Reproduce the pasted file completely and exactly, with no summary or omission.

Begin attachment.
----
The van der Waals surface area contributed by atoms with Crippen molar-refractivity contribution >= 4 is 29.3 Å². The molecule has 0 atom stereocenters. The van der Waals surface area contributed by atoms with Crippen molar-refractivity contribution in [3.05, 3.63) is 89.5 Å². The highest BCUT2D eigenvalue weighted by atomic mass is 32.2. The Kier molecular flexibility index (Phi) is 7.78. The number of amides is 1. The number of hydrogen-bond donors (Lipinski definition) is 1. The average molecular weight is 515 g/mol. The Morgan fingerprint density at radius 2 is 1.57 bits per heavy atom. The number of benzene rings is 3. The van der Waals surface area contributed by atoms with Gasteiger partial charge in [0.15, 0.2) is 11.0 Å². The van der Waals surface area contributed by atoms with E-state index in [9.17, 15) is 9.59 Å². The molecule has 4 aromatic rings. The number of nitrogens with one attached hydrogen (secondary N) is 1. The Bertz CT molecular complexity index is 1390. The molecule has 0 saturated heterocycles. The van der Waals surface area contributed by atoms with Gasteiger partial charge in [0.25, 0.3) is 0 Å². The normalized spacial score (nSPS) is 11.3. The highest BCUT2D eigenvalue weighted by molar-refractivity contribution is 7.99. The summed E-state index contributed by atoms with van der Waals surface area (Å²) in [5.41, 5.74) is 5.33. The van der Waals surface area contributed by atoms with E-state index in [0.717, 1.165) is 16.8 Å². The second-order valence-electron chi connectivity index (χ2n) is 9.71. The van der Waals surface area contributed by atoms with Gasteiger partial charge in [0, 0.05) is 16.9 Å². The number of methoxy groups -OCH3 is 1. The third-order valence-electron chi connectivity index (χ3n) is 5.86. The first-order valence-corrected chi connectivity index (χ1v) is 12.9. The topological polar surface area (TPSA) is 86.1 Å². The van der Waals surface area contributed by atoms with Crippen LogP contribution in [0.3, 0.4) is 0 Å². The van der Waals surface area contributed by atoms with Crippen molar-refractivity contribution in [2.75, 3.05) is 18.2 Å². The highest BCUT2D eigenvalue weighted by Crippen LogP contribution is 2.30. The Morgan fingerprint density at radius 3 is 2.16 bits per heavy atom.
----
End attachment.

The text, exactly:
The van der Waals surface area contributed by atoms with Crippen molar-refractivity contribution >= 4 is 29.3 Å². The molecule has 0 atom stereocenters. The van der Waals surface area contributed by atoms with Crippen molar-refractivity contribution in [3.05, 3.63) is 89.5 Å². The highest BCUT2D eigenvalue weighted by atomic mass is 32.2. The Kier molecular flexibility index (Phi) is 7.78. The number of amides is 1. The number of hydrogen-bond donors (Lipinski definition) is 1. The average molecular weight is 515 g/mol. The Morgan fingerprint density at radius 2 is 1.57 bits per heavy atom. The number of benzene rings is 3. The van der Waals surface area contributed by atoms with Gasteiger partial charge in [0.15, 0.2) is 11.0 Å². The van der Waals surface area contributed by atoms with E-state index in [9.17, 15) is 9.59 Å². The molecule has 4 aromatic rings. The number of nitrogens with one attached hydrogen (secondary N) is 1. The Bertz CT molecular complexity index is 1390. The molecule has 0 saturated heterocycles. The van der Waals surface area contributed by atoms with Gasteiger partial charge in [0.25, 0.3) is 0 Å². The normalized spacial score (nSPS) is 11.3. The highest BCUT2D eigenvalue weighted by molar-refractivity contribution is 7.99. The summed E-state index contributed by atoms with van der Waals surface area (Å²) in [5.41, 5.74) is 5.33. The van der Waals surface area contributed by atoms with E-state index in [0.717, 1.165) is 16.8 Å². The second-order valence-electron chi connectivity index (χ2n) is 9.71. The van der Waals surface area contributed by atoms with Gasteiger partial charge in [0, 0.05) is 16.9 Å². The number of methoxy groups -OCH3 is 1. The third-order valence-electron chi connectivity index (χ3n) is 5.86. The first-order valence-corrected chi connectivity index (χ1v) is 12.9. The topological polar surface area (TPSA) is 86.1 Å². The van der Waals surface area contributed by atoms with Crippen LogP contribution in [0.3, 0.4) is 0 Å². The van der Waals surface area contributed by atoms with Crippen molar-refractivity contribution in [2.75, 3.05) is 18.2 Å². The highest BCUT2D eigenvalue weighted by Crippen LogP contribution is 2.30. The Morgan fingerprint density at radius 3 is 2.16 bits per heavy atom.